Springer Nature remains neutral with regard to jurisdictional claims in published maps and institutional affiliations.
Open AccessThis article is distributed under the terms of the Creative Commons Attribution 4.0 International License (http://creativecommons.org/licenses/by/4.0/), which permits unrestricted use, distribution, and reproduction in any medium, provided you give appropriate credit to the original author(s) and the source, provide a link to the Creative Commons license, and indicate if changes were made. The Creative Commons Public Domain Dedication waiver (http://creativecommons.org/publicdomain/zero/1.0/) applies to the data made available in this article, unless otherwise stated.
- Al-Riyami IM, Al-Busaidy IQ, Al-Zakwani IS. Medication use during pregnancy in Omani women. Int J Clin Pharm. 2011;33:634–41.View ArticlePubMedGoogle Scholar
- Abubakar K, Abdulkadir R, Abubakar SB, Jimoh AO, Danzaki AM. Drug utilization pattern in pregnancy in a Tertiary Hospital in Sokoto, North West. J Heal Sci. 2014;4(4):99–104.Google Scholar
- Ezeui EAE, Oparah AC, Enato E. Assessment of prescription profile of pregnant women visiting antenatal clinics. Pharm Pract. 2007;5(3):135–9.Google Scholar
- Etefa K, Kahissay MH. Assessment of drug prescribing pattern among pregnant women attending antenatal Care in Health Centers found in Arada Subcity, Addis Ababa, Ethiopia. J Pharm Sci Bioscientific Res. 2015;5:347–62.Google Scholar
- Araújo DD, Leal MM, Jucielly E, Santos V, Leal LB. Consumption of medicines in high-risk pregnancy: evaluation of determinants related to the use of prescription drugs and self-medication. Braz J Pharm Sci. 2013;49(3):492–505.View ArticleGoogle Scholar
- Admasie C, Wasie B, Abeje G. Determinants of prescribed drug use among pregnant women in Bahir Dar city administration, Northwest Ethiopia: a cross sectional study. BMC Pregnancy Childbirth. 2014;14:325.View ArticlePubMedPubMed CentralGoogle Scholar
- Andrade S, Gurwitz J, Davis R, Chan K, Finkelstein J, Fortman K, et al. Prescription drug use in pregnancy. Am J Obst Gynecol. 2004;191(2):398–407.View ArticleGoogle Scholar
- Bakker M, Jentink J, Vroom F, Van Den Berg P, De Walle H, De Jong-Van Den Berg L. Drug prescription patterns before, during and after pregnancy for chronic, occasional and pregnancy-related drugs in the Netherlands. Bjog. 2006;113(5):559–68.View ArticlePubMedGoogle Scholar
- Hanafy SA, Sallam SA, Kharboush IF, Wahdan IH. Drug utilization pattern during pregnancy in Alexandria, Egypt. Eur J Pharm Med Res. 2016;3(2):19–29.Google Scholar
- Gawde SR, Bhide SS, Patel TC, Chauhan AR, Mayadeo NM. Drug prescription pattern in pregnant women attending antenatal out patient Department of a Tertiary Care Hospital. Br J Pharm res. 2013;3(1):1–12.View ArticleGoogle Scholar
- Cleary BJ, Butt H, Strawbridge JD, Gallagher PJ, Fahey T, Murphy DJ. Medication use in early pregnancy-prevalence and determinants of use in a prospective cohort of women. Pharmacoepidemiol Drug Saf. 2010;19(4):408–17.PubMedGoogle Scholar
- Kebede B, Gedif T, Getachew A. Assessment of drug use among pregnant women in Addis Ababa, Ethiopia. Pharmacoepidemiol Drug Saf. 2008;18:1–12.Google Scholar
- CSA. Population and housing census report-Tigray region - 2007. In: Central Statistical Agency, 2010-07; 2007. http://www.csa.gov.et/index.php/2013-02-20-14-51-51/2013-04-01-11-53-00/census-2007 (Accessed on 01 Aug 2016).Google Scholar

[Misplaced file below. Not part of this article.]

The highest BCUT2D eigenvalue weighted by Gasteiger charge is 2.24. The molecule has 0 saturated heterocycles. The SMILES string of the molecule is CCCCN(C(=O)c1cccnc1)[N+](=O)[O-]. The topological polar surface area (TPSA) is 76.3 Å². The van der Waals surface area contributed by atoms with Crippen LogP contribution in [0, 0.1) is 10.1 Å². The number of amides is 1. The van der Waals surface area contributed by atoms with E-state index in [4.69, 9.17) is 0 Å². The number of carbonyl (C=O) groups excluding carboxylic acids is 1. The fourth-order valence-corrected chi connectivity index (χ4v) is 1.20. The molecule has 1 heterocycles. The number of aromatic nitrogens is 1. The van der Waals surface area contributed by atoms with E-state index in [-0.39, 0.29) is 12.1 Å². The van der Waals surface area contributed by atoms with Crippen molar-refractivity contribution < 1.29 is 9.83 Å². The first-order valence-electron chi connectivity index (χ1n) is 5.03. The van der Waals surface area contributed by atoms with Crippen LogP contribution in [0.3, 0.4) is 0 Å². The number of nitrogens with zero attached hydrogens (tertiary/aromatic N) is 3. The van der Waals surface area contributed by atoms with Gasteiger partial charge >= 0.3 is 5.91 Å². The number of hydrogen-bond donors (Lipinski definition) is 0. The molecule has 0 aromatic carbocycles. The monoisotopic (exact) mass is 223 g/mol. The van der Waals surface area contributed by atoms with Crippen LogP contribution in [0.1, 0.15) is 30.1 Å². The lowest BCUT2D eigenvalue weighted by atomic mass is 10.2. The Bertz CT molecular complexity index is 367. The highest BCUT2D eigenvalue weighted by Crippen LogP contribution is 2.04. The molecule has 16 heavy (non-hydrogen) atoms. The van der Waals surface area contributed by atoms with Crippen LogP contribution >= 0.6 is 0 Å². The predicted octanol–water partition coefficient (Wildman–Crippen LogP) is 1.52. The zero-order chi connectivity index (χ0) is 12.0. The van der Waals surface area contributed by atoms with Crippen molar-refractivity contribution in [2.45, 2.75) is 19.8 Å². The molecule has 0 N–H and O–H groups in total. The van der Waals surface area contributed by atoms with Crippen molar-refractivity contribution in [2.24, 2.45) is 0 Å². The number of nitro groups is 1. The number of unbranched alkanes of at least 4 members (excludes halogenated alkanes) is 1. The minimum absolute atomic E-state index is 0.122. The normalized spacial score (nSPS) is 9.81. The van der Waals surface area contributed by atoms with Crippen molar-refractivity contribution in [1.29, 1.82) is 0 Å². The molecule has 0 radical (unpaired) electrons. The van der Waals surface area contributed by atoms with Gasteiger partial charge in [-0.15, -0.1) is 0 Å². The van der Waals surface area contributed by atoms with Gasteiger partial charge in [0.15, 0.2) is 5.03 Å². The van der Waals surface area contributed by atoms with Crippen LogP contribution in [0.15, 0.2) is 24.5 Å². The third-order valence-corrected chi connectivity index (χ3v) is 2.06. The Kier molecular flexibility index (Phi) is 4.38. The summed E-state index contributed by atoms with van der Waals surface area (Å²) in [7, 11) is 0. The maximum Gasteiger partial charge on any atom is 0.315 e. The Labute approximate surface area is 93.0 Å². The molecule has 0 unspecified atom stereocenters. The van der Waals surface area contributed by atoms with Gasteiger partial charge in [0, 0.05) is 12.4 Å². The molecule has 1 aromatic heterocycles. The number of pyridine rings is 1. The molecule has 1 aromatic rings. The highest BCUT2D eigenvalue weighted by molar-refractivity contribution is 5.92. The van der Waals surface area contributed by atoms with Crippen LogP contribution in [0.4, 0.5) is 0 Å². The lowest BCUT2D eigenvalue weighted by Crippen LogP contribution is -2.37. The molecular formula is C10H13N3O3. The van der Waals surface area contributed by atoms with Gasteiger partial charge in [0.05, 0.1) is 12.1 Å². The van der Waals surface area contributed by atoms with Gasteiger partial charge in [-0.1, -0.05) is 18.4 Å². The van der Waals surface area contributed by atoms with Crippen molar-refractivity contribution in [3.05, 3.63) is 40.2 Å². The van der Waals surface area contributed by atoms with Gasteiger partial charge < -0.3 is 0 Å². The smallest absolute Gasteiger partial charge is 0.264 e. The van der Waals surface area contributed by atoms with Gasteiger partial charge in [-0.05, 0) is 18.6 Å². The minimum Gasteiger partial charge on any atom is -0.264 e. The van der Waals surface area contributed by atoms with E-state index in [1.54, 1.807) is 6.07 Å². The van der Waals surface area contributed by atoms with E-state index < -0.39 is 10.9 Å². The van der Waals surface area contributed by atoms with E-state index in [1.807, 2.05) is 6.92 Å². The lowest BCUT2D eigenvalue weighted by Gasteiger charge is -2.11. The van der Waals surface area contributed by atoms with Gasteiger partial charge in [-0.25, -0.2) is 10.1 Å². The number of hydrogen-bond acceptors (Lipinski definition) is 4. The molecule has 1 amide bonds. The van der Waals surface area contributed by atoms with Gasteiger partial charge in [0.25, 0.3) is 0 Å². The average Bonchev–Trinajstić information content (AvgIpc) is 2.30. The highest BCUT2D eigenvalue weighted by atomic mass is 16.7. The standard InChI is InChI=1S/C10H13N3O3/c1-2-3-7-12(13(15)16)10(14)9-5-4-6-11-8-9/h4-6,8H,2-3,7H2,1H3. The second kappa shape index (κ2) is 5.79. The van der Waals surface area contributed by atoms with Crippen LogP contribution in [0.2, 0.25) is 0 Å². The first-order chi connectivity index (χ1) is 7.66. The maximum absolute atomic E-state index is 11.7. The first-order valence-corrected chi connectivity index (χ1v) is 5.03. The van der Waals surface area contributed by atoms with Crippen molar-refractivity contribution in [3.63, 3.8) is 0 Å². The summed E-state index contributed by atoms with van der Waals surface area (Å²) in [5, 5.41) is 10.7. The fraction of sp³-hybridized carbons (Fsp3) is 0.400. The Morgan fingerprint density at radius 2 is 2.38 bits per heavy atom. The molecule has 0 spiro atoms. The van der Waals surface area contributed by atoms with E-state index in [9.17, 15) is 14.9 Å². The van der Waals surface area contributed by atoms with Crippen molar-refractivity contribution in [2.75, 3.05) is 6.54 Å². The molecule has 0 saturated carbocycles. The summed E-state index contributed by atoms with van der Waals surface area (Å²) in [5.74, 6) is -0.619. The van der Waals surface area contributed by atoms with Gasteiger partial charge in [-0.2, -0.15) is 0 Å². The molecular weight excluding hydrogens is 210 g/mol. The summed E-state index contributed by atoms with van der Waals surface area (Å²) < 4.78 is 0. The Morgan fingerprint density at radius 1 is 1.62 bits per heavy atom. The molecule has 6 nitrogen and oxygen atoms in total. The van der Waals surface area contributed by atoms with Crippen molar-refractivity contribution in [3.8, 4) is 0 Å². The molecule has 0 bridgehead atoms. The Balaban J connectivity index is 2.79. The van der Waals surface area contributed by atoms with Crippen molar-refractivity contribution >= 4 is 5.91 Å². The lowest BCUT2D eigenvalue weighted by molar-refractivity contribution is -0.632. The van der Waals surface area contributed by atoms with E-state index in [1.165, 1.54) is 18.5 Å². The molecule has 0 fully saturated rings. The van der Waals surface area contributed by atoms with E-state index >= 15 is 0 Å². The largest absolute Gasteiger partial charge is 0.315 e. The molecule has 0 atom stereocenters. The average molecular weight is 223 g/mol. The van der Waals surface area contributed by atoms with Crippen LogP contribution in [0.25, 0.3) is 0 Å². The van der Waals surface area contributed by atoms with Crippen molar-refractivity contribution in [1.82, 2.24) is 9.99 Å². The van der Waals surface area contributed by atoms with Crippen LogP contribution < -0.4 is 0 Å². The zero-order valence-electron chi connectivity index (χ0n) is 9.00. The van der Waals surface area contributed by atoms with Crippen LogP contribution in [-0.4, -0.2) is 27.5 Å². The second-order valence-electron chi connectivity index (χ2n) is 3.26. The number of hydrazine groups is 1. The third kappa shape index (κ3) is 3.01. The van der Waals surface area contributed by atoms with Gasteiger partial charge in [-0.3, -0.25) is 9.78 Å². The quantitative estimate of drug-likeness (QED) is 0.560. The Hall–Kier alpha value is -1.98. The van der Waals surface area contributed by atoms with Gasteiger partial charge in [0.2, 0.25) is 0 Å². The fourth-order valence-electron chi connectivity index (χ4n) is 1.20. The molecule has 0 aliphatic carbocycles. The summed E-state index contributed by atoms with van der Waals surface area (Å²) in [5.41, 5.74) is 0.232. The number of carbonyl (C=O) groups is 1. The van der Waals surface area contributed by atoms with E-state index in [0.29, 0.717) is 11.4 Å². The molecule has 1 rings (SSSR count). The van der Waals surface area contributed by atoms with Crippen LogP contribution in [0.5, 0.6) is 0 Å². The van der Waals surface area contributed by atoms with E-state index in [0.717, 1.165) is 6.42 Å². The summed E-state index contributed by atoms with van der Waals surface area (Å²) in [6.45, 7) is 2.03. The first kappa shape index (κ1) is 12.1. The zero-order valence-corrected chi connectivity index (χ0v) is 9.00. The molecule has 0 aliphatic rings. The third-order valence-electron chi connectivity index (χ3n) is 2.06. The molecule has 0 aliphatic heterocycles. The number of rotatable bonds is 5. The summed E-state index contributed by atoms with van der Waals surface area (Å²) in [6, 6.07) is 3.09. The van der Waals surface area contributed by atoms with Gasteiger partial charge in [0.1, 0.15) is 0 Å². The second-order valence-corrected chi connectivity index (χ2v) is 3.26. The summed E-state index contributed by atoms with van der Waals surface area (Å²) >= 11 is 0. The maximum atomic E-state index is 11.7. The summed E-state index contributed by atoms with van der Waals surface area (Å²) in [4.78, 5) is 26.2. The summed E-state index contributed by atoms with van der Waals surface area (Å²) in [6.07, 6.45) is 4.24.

- Gebreegziabher TL, Berhe DF, Gutema GB, Kabtyimer BN. Drug utilization pattern and potential teratogenesity risk among pregnant women; the case of Ayder referral hospital, Tigray -Ethiopia. IJPSR. 2012;3(5):1371–8.Google Scholar
- Stokholm J, Schjørring S, Pedersen L, Bischoff AL, Følsgaard N, Carson CG, et al. Prevalence and predictors of antibiotic administration during pregnancy and birth. PLoS One. 2013;8(12):1–7.View ArticleGoogle Scholar
- Donati S, Baglio G, Spinelli A, Grandolfo ME. Drug use in pregnancy among Italian women. Eur J Clin Pharmacol. 2000;56(4):323–8.View ArticlePubMedGoogle Scholar
- Briggs GG, Freeman RK, Yaffe SJ. Drugs in pregnancy and lactation. A reference guide to fetal and neonatal risk. 10th ed. Philadelphia : Wolters Kluwer/Lippincott Williams & Wilkins Health; 2015.Google Scholar
- Gebremedhin S, Samuel A, Mamo G, Moges T, Assefa T. Coverage, compliance and factors associated with utilization of iron supplementation during pregnancy in eight rural districts of Ethiopia: a cross-sectional study. BMC Public Health. 2014;14:607.View ArticlePubMedPubMed CentralGoogle Scholar
- Gebremedhin L, Gomathi P. Assessment of drug use and effect in pregnant women attending antenatal care in hospitals of Mekelle, Tigray, Ethiopia. J Drug Deliv Ther. 2014;4(6):75–82.Google Scholar
- Mohammed MA, Ahmed JH, Bushra AW, Aljadhey HS. Medications use among pregnant women in Ethiopia: a cross sectional study. J Appl Pharm Sci. 2013;3(04):116–23.Google Scholar
- Meeraus WH, Petersen I, Gilbert R. Association between Antibiotic Prescribing in Pregnancy and Cerebral Palsy or Epilepsy in Children Born at Term: A Cohort Study Using The Health Improvement Network. PLoS ONE. 2015;10(3):e0122034. doi:10.1371/journal.pone.0122034.
- Fontoura A, Ayres LR, Martins-Nagai M, Dewulf NLS, Dos Santos V, Martinez EZ, et al. Prevalence of medication use among low risk pregnant women: a drug utilization study. Afr J Pharm Pharmacol. 2014;8(36):883–92.View ArticleGoogle Scholar
- Brum LF, Pereira P, Felicetti LL, Da Silveira RD. Prescribed and unprescribed drug use among pregnant patients attended by the unified health system in Santa Rosa (state of Rio Grande do Sul, Brazil). Cien Saude Colet. 2011;16(5):2435–42.View ArticlePubMedGoogle Scholar